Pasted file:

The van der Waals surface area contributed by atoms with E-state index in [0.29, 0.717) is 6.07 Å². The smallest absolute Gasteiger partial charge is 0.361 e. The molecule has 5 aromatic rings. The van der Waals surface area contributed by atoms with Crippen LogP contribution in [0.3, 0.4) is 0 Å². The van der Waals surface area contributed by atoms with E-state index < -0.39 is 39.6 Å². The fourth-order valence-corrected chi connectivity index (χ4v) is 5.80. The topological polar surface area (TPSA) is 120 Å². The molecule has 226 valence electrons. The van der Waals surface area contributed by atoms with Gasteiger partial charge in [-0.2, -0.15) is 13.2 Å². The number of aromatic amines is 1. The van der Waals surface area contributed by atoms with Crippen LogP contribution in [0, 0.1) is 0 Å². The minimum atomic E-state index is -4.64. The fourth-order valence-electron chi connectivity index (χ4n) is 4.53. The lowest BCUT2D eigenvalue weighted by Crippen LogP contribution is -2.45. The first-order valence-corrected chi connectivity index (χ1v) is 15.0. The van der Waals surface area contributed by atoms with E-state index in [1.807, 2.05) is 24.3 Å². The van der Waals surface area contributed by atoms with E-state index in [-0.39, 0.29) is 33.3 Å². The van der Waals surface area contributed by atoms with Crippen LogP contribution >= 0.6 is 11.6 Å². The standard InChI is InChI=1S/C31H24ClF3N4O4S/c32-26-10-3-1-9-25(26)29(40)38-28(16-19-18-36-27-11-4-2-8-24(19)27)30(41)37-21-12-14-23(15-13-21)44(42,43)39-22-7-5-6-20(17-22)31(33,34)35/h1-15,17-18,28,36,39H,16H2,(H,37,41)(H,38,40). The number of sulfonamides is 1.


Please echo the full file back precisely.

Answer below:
The van der Waals surface area contributed by atoms with E-state index in [0.29, 0.717) is 6.07 Å². The smallest absolute Gasteiger partial charge is 0.361 e. The molecule has 5 aromatic rings. The van der Waals surface area contributed by atoms with Crippen LogP contribution in [0.3, 0.4) is 0 Å². The van der Waals surface area contributed by atoms with E-state index < -0.39 is 39.6 Å². The fourth-order valence-corrected chi connectivity index (χ4v) is 5.80. The topological polar surface area (TPSA) is 120 Å². The molecule has 226 valence electrons. The van der Waals surface area contributed by atoms with Gasteiger partial charge in [-0.2, -0.15) is 13.2 Å². The number of aromatic amines is 1. The van der Waals surface area contributed by atoms with Crippen LogP contribution in [0, 0.1) is 0 Å². The minimum atomic E-state index is -4.64. The fourth-order valence-electron chi connectivity index (χ4n) is 4.53. The lowest BCUT2D eigenvalue weighted by Crippen LogP contribution is -2.45. The first-order valence-corrected chi connectivity index (χ1v) is 15.0. The van der Waals surface area contributed by atoms with E-state index in [1.807, 2.05) is 24.3 Å². The van der Waals surface area contributed by atoms with E-state index in [-0.39, 0.29) is 33.3 Å². The van der Waals surface area contributed by atoms with Crippen LogP contribution >= 0.6 is 11.6 Å². The standard InChI is InChI=1S/C31H24ClF3N4O4S/c32-26-10-3-1-9-25(26)29(40)38-28(16-19-18-36-27-11-4-2-8-24(19)27)30(41)37-21-12-14-23(15-13-21)44(42,43)39-22-7-5-6-20(17-22)31(33,34)35/h1-15,17-18,28,36,39H,16H2,(H,37,41)(H,38,40). The number of sulfonamides is 1.